Evidence is mounting that schools around the world are an increasingly attractive target for terror groups: in April 2014, 276 female school children in Nigeria were abducted by the militant Islamist group Boko Haram; 132 school children were killed by Pakistani Taliban gunmen in Peshawar in December; and just last month Al-Shabaab militants killed 147 people at a college in Kenya. Such attacks have accelerated sharply since 2004, notes a December report by researchers at the Study of Terrorism and Responses to Terrorism (START) center at the University of Maryland. Entitled Terrorist Attacks on Educational Institutions, the report’s grim summary is that between 1970 and 2013, “more than 3,400 terrorist attacks targeting educational institutions took place in 110 countries,” and are now at their highest levels in more than 40 years. (The study did not include non-ideologically motivated school attacks such as those in Columbine, Colorado, or Newtown, Connecticut.)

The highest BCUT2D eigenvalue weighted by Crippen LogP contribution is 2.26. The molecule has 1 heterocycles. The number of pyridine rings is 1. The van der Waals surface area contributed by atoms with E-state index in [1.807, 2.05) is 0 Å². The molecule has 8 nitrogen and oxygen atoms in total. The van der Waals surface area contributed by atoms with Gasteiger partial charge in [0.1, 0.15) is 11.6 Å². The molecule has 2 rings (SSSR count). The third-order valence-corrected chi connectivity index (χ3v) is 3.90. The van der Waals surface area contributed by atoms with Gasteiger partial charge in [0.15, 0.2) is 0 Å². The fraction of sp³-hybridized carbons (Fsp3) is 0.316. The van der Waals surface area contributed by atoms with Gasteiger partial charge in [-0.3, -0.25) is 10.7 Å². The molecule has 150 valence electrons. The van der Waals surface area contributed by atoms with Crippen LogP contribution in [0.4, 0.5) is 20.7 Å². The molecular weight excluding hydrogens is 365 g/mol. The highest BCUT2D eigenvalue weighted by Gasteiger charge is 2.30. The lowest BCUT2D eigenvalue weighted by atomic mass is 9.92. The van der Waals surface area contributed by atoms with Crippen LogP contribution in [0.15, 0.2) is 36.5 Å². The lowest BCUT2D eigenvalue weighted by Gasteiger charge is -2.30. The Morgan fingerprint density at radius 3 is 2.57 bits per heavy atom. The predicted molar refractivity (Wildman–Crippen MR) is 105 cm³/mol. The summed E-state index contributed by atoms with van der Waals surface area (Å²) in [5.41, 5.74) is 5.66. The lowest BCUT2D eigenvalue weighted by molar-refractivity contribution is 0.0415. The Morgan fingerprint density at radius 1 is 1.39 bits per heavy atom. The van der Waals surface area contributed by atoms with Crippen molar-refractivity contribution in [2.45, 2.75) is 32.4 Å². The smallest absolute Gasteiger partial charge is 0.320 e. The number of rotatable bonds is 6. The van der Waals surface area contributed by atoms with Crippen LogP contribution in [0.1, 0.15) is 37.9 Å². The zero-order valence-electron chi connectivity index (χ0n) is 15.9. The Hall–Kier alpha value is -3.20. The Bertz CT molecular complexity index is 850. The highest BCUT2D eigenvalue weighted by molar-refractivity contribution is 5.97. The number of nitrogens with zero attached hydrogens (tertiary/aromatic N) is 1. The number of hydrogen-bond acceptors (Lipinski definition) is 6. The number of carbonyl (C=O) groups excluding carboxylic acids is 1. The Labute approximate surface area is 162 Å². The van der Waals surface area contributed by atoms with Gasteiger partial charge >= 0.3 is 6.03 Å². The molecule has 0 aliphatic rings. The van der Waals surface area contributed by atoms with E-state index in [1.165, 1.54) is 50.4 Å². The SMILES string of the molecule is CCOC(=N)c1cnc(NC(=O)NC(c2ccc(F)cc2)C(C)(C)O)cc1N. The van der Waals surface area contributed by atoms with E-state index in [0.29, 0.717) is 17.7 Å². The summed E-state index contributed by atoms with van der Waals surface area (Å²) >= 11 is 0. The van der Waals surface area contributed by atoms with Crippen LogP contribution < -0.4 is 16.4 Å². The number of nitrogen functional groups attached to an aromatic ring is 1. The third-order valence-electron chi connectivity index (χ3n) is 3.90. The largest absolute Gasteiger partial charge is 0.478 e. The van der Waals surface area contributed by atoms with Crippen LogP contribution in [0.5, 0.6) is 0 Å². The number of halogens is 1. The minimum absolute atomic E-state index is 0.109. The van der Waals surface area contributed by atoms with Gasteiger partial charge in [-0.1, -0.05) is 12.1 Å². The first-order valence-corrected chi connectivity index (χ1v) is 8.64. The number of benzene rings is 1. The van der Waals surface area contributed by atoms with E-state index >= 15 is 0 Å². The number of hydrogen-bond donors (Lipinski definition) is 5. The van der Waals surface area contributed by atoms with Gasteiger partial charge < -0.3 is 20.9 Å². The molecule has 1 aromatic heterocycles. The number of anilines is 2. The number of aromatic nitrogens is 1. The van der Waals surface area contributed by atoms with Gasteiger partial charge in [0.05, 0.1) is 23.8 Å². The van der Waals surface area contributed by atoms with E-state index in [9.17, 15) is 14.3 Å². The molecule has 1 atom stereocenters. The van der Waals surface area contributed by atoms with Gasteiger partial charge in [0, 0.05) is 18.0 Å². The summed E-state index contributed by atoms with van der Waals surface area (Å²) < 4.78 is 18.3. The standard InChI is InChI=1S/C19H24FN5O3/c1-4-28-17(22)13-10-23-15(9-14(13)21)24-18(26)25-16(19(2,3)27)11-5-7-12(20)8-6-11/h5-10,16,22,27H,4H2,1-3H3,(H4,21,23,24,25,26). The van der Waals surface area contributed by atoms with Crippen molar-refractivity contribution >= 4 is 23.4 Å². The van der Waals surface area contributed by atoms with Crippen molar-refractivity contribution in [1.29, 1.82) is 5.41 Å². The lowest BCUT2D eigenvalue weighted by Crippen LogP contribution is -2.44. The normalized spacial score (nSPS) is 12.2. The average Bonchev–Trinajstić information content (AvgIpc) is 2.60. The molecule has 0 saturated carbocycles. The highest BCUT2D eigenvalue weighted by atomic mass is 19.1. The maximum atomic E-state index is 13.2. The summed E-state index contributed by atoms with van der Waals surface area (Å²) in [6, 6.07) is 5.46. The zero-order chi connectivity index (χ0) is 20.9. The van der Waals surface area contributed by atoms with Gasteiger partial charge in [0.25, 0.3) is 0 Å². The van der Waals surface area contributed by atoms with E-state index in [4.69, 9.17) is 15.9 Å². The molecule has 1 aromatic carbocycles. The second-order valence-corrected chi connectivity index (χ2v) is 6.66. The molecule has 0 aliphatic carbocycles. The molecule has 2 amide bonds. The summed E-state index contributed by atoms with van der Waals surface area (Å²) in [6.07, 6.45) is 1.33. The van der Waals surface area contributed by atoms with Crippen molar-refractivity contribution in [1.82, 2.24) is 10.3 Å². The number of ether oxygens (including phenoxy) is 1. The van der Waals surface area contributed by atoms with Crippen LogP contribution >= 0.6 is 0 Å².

While unstable nations like Pakistan and Nigeria accounted for the vast majority of the recent attacks, no country’s school systems, including those in the US, are immune from the threat. (In fact the US had the dubious distinction of being home to 88% of all worldwide school attacks in 1970/71 — none of them fatal — carried out by opponents of the Vietnam War, radical students and others on both sides of school desegregation efforts during the civil-rights movement.) Recent rumors that the terror group ISIS had established training camps across the US border in Mexico appear to have been unfounded, but more serious was the thwarted May 3 attack against a gathering of cartoonists depicting the prophet Mohammed, which occurred at a Garland Independent School District special-event facility near Dallas and injured a district security officer. ISIS immediately claimed responsibility, but whether it coordinated or merely inspired the attack is beside the point. Far more relevant is the fact that planned attacks by lone-wolf actors produce ‘signals’ that can be detected. With the right combination of resources to ferret out the few early indications and warnings that do exist, the security community can ‘connect the dots’ and determine if a threat is credible. At Haystax, we have spent more than a decade providing our users with a combination of risk analytics, incident reporting, digital media monitoring and other technologies to finds threat signals in the noise and ensure these are immediately shared with the stakeholders who can put those signals into their proper context and make sense of them. We have also been working hard on new ways of identifying indicators of behavioral threats under our Insider Threat program. School safety stakeholders have an especially unique mission in providing a safe and nurturing environment where kids can learn and develop, which is why our School Safety Center features many of the same real-time threat monitoring, modeling and analytic capabilities we developed for the broader public safety community. Coming in Part II of this post: why schools need to incorporate terror scenarios into their all-hazards planning processes.
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